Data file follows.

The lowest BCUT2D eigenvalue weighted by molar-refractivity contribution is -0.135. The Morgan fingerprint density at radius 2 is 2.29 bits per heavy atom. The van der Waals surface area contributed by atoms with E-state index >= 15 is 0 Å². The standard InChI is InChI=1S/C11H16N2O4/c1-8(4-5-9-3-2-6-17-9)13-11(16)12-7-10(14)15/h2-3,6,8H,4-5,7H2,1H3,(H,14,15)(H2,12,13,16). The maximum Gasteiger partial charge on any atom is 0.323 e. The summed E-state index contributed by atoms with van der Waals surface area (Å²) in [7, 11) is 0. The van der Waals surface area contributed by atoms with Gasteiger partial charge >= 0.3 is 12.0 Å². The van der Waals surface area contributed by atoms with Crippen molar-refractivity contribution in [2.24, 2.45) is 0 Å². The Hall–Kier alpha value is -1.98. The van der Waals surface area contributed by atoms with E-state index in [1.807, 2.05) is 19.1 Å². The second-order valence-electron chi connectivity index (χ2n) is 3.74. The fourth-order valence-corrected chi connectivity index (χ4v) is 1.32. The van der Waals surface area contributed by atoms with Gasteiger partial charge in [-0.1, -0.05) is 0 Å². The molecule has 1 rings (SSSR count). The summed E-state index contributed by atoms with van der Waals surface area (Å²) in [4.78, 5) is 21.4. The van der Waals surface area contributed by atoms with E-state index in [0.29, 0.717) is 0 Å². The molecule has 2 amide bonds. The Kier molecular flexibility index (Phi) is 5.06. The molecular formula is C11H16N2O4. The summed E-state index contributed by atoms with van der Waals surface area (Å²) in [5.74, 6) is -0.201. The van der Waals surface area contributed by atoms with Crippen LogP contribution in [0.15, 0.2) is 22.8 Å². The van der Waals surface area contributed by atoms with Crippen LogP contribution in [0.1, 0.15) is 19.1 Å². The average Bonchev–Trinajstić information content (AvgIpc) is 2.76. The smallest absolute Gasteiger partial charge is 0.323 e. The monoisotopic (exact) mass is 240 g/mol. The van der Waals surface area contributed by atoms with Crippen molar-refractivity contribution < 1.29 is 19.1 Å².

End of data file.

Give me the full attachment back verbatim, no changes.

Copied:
The lowest BCUT2D eigenvalue weighted by molar-refractivity contribution is -0.135. The Morgan fingerprint density at radius 2 is 2.29 bits per heavy atom. The van der Waals surface area contributed by atoms with E-state index >= 15 is 0 Å². The standard InChI is InChI=1S/C11H16N2O4/c1-8(4-5-9-3-2-6-17-9)13-11(16)12-7-10(14)15/h2-3,6,8H,4-5,7H2,1H3,(H,14,15)(H2,12,13,16). The maximum Gasteiger partial charge on any atom is 0.323 e. The summed E-state index contributed by atoms with van der Waals surface area (Å²) in [7, 11) is 0. The van der Waals surface area contributed by atoms with Gasteiger partial charge >= 0.3 is 12.0 Å². The van der Waals surface area contributed by atoms with Crippen molar-refractivity contribution in [2.24, 2.45) is 0 Å². The Hall–Kier alpha value is -1.98. The van der Waals surface area contributed by atoms with E-state index in [1.807, 2.05) is 19.1 Å². The second-order valence-electron chi connectivity index (χ2n) is 3.74. The fourth-order valence-corrected chi connectivity index (χ4v) is 1.32. The van der Waals surface area contributed by atoms with Gasteiger partial charge in [-0.1, -0.05) is 0 Å². The molecule has 1 rings (SSSR count). The summed E-state index contributed by atoms with van der Waals surface area (Å²) in [4.78, 5) is 21.4. The van der Waals surface area contributed by atoms with E-state index in [0.29, 0.717) is 0 Å². The molecule has 2 amide bonds. The Kier molecular flexibility index (Phi) is 5.06. The molecular formula is C11H16N2O4. The summed E-state index contributed by atoms with van der Waals surface area (Å²) in [5.74, 6) is -0.201. The van der Waals surface area contributed by atoms with Crippen LogP contribution in [0.15, 0.2) is 22.8 Å². The van der Waals surface area contributed by atoms with Crippen LogP contribution in [0.1, 0.15) is 19.1 Å². The average Bonchev–Trinajstić information content (AvgIpc) is 2.76. The smallest absolute Gasteiger partial charge is 0.323 e. The monoisotopic (exact) mass is 240 g/mol. The van der Waals surface area contributed by atoms with Crippen molar-refractivity contribution < 1.29 is 19.1 Å².